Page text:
On the one hand, Ross urges us not to believe that “all religious cultures are identical, or that the intellectual climate in contemporary Islam is no different from the intellectual climate in Judaism or Christianity,” but he wants to apply “a high standard” to high-profile moderate Muslims, which in practice means that they are supposed to act and speak as if their religious culture is no different and the intellectual culture in Islam is the same. At least, that’s what his call for “swift pushback” against “forays into dubious territory” suggests. If all religious cultures are not identical, might it be the case that what Ross judges to be a foray into “dubious territory” is actually a “necessary part of the moderate Muslim package”?
The call for pushback brings us once again to the matter of what constitutes “dubious territory” and whether or not American Muslims are going to be permitted to say politically controversial things without being absurdly vilified as fanatics. As far as I can tell, what Rauf’s critics want is not merely someone who is a moderate Muslim, which presumably means someone moderate in his interpretation of Islam as a religion. What they would apparently also like is someone who has no sympathy for the political causes or grievances of any other Muslims in the world. If moderation is defined in that unreasonable way, there probably aren’t very many moderate Muslims after all.
Of course, I think Larison is absolutely correct. But I can’t help feeling that the more we wander off into this territory – essentially into a debate over the Imam Rauf or over moderate Islam and so forth – we’re straying away from the crux of the matter which is: do they have a right to build the Park51 project near Ground Zero? The answer to that question is simple: yes, they do. All the rest of this is just a sideshow – an important discussion to have, maybe, but still a sideshow. Yes, of course critics have a right to do whatever they like, say whatever they like about the project, about its planners. But that’s not really the point either – nobody is telling them they don’t have this right. The only people interested in waylaying rights are the critics of the project.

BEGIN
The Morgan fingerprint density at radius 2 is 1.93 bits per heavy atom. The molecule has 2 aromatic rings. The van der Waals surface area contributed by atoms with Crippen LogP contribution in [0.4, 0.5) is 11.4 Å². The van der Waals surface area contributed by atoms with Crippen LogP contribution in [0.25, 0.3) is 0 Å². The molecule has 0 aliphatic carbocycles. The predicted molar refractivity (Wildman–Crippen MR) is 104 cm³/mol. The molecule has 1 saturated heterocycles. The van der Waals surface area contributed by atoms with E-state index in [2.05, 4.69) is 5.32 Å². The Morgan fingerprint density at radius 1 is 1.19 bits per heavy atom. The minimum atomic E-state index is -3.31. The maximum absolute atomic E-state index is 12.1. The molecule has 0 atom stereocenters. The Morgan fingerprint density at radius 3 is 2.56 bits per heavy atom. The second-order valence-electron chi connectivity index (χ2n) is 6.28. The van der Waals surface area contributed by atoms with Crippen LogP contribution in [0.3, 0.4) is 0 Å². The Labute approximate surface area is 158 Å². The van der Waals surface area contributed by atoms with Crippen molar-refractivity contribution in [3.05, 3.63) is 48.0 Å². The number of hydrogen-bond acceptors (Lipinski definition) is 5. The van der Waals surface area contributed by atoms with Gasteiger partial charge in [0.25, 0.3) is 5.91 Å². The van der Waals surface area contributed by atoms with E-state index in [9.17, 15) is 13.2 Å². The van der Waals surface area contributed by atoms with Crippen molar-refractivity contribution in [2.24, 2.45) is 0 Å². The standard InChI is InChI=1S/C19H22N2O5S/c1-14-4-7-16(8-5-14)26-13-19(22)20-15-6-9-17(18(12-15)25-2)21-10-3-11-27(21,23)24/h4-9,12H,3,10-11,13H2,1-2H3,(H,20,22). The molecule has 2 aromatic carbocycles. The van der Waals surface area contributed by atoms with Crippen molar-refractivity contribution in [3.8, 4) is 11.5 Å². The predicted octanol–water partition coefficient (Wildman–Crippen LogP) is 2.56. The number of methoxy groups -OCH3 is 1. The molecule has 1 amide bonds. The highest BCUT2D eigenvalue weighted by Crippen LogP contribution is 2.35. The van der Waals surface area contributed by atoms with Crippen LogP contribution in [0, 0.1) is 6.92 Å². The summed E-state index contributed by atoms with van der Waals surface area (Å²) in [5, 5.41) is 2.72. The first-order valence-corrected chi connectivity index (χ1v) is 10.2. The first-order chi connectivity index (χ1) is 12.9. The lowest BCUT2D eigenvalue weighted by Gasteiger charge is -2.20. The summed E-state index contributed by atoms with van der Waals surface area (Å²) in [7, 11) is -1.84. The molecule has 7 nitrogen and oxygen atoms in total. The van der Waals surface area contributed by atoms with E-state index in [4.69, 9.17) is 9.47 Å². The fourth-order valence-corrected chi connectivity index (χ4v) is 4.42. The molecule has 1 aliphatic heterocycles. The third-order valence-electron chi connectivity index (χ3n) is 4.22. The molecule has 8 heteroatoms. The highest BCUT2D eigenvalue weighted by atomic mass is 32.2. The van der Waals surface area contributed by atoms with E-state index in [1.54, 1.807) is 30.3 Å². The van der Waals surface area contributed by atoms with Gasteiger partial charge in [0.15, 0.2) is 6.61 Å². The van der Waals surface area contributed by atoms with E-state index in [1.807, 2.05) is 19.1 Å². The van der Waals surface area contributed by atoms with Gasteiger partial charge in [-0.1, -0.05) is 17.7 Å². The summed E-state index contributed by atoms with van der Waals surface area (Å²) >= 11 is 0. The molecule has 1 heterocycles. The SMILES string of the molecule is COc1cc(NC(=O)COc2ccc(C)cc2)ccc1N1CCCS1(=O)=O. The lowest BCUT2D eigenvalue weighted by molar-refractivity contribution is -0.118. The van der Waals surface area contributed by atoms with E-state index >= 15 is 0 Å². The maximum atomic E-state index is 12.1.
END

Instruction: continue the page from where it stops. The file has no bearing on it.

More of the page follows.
Furthermore, the only reason Imam Rauf is setting up shop “as an arbiter of Muslim-Western dialogue” is because this so-called scandal was manufactured in the first place. Prior to this, hardly anybody knew or cared one way or another about Rauf or the Cordoba House plans. Sans the manufacturing of this scandal, nobody would know still and nobody would care.